The outlawed Kurdistan Communities Union (KCK), an umbrella organization that encompasses the terrorist Kurdistan Workers’ Party (PKK), has claimed that the television and radio of PKK leader Abdullah Öcalan, who is incarcerated in İmralı Prison, were taken away after the Turkish military gained control of the Afrin province in northwestern Syria.
According to a report by the pro-Kurdish Fırat news agency (ANF), KCK executive council member Mustafa Karasu claimed in an article that the television Öcalan watched and the radio he listened to have been taken away and that the pressure on him has increased.
“After Afrin city center was invaded, leader Apo’s [Abdullah Öcalan] stance disturbed some people, and his television, which only had a few channels, and his radio were taken away, according to information we received, and they have further worsened his living conditions. Resorting to such measures shows how weak and fragile the Justice and Development Party (AKP)-Nationalist Movement Party (MHP) fascism is.”
PKK executive committee member Murat Karayılan had previously said: “There is a strategic alliance between Turkey and Russia. A committee went to İmralı to end the resistance in Afrin and pressured our leader with this demand, which was rejected by leader Apo. So they have worsened the systematic torture in İmralı even further.”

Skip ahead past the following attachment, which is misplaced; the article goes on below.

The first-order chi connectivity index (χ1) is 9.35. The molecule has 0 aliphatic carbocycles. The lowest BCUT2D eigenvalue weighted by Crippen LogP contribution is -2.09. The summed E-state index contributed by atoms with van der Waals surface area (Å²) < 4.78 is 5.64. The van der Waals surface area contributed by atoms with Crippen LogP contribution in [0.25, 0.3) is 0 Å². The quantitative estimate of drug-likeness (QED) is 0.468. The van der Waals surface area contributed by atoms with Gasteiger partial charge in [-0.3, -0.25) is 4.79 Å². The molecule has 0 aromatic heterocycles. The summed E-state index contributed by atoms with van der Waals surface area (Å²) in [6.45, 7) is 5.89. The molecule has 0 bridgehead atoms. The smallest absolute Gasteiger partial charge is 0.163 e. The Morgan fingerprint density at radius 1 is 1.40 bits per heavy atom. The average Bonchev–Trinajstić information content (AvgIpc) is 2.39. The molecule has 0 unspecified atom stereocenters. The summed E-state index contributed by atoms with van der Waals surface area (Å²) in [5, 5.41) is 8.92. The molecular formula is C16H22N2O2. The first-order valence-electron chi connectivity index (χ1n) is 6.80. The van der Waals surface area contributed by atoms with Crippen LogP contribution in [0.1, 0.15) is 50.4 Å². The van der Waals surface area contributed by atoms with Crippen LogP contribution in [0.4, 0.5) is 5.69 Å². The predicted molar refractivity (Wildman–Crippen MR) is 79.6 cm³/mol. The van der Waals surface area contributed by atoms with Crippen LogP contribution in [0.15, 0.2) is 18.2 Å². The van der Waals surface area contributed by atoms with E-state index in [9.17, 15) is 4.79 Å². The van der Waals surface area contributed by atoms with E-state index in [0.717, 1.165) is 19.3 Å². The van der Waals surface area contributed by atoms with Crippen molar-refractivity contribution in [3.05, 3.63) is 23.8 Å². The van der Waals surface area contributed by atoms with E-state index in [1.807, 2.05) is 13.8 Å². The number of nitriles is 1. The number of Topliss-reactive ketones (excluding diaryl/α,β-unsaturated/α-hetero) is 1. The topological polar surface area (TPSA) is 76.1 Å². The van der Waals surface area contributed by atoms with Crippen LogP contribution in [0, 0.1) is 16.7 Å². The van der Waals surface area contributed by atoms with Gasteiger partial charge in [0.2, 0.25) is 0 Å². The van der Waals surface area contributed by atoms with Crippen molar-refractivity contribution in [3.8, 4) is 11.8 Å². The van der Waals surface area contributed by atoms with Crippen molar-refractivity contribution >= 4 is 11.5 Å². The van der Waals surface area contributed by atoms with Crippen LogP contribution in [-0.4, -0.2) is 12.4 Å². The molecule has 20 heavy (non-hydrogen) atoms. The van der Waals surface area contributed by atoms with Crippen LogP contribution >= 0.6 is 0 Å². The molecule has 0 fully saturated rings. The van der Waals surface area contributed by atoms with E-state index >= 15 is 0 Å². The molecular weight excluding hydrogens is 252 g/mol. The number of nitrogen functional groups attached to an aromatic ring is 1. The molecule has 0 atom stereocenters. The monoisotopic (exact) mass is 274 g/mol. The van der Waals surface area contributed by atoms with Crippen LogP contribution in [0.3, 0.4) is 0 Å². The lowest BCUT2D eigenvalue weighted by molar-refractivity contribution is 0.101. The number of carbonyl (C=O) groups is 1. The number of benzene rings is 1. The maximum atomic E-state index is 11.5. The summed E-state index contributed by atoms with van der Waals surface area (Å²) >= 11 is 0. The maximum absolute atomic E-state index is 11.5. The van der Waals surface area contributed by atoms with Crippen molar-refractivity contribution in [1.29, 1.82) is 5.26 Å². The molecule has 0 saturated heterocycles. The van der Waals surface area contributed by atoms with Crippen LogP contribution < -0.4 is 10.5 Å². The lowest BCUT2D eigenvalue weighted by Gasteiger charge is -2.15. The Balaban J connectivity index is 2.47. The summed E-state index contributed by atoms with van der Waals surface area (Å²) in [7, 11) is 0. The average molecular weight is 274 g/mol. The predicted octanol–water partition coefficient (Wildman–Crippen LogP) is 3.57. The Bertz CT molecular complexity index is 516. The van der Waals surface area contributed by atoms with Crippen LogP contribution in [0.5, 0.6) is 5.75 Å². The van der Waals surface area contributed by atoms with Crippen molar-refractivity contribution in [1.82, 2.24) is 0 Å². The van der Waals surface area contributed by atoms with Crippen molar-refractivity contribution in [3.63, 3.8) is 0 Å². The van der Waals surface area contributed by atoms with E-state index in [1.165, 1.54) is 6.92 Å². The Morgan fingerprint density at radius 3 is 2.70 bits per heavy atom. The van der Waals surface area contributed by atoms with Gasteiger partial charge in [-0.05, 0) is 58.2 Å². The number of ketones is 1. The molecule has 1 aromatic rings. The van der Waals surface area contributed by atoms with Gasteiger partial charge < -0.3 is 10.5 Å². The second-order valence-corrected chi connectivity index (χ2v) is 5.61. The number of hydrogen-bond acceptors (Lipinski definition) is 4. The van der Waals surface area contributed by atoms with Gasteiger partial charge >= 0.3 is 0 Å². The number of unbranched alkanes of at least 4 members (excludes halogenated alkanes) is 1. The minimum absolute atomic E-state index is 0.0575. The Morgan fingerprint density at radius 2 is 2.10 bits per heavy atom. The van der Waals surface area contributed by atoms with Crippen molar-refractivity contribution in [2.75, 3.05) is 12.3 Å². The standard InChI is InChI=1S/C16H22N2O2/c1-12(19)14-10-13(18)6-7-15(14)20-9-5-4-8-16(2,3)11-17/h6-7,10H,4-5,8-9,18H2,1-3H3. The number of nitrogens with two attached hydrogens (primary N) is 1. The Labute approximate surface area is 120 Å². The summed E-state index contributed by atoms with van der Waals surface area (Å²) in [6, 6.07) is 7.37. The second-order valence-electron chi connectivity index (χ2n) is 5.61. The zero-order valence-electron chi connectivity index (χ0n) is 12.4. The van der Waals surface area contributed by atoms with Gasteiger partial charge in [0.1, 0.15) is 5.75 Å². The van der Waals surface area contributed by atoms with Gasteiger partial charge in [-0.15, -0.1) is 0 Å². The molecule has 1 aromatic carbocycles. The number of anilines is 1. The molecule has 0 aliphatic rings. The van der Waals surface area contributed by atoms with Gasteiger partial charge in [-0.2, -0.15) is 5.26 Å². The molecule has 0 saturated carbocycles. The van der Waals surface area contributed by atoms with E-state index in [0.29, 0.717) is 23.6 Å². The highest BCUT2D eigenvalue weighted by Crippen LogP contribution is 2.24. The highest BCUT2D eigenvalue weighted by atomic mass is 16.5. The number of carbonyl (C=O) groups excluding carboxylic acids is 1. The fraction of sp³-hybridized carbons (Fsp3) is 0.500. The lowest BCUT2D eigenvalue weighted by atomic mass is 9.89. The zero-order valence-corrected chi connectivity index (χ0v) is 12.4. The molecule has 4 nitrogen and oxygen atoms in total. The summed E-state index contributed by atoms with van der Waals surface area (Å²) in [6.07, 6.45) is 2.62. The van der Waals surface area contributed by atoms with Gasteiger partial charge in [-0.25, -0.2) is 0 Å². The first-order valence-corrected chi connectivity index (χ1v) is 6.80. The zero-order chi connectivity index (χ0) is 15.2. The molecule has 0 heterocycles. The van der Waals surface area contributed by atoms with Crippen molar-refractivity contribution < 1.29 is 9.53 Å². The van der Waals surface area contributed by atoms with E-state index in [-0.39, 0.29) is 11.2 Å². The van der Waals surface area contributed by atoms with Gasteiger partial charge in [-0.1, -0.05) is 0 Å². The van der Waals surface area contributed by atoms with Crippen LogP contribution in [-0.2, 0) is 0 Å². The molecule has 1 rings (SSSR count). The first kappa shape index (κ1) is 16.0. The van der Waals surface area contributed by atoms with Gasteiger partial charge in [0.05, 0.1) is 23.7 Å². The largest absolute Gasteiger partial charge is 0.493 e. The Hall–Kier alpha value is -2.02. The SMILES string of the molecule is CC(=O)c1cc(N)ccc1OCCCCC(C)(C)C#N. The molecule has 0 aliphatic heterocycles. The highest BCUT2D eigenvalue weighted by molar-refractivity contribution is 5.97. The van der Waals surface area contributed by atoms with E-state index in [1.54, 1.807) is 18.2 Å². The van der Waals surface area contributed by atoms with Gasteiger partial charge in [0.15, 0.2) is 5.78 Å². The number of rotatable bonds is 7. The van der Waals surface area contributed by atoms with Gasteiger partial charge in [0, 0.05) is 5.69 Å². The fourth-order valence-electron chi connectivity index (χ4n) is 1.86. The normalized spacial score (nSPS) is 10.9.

ANF reported that Öcalan was only able to listen to TRT FM and was given a small television that had only five channels in January 2011. Parallel to the peace process on the Kurdish issue, the television in his room was changed on January 12, 2013, and the Justice Ministry announced that Öcalan was able to watch “TRT-1, TRT-6, CNN Türk, Kanal 7, Samanyolu, Show TV, Kanal D, ATV, Star, Ülke TV, Kanal 24 and NTV broadcasts.”
Turkish authorities had conducted direct talks with Öcalan for several years until a truce in effect collapsed in the summer of 2015. Since then, there have been heavy clashes between the PKK and Turkish security forces. Over 1,200 Turkish security personnel and civilians, including a number of women and children, have been killed since July 2015 alone.
More than 40,000 people, including 5,500 security force members, have been killed in four decades of fighting between the Turkish state and the PKK, which is listed as a terrorist organization by Turkey, the US and the EU.